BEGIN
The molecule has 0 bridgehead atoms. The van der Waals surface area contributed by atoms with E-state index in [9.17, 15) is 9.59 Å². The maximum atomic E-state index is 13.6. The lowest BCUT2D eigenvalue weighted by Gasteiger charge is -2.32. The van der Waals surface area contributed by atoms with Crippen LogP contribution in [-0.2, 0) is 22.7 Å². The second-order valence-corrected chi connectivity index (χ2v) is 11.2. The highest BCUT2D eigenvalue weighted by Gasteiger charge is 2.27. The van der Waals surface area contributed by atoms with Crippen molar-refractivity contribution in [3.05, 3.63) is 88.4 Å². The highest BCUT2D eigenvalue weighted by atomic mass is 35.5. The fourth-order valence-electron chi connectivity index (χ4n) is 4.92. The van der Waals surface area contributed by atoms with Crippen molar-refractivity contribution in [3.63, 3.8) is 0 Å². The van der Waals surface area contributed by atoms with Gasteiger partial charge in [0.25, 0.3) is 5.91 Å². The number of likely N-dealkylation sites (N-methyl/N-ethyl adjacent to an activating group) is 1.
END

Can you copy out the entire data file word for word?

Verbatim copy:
The molecule has 0 bridgehead atoms. The van der Waals surface area contributed by atoms with E-state index in [9.17, 15) is 9.59 Å². The maximum atomic E-state index is 13.6. The lowest BCUT2D eigenvalue weighted by Gasteiger charge is -2.32. The van der Waals surface area contributed by atoms with Crippen LogP contribution in [-0.2, 0) is 22.7 Å². The second-order valence-corrected chi connectivity index (χ2v) is 11.2. The highest BCUT2D eigenvalue weighted by Gasteiger charge is 2.27. The van der Waals surface area contributed by atoms with Crippen molar-refractivity contribution in [3.05, 3.63) is 88.4 Å². The highest BCUT2D eigenvalue weighted by atomic mass is 35.5. The fourth-order valence-electron chi connectivity index (χ4n) is 4.92. The van der Waals surface area contributed by atoms with Crippen molar-refractivity contribution in [3.63, 3.8) is 0 Å². The van der Waals surface area contributed by atoms with Gasteiger partial charge in [0.25, 0.3) is 5.91 Å². The number of likely N-dealkylation sites (N-methyl/N-ethyl adjacent to an activating group) is 1.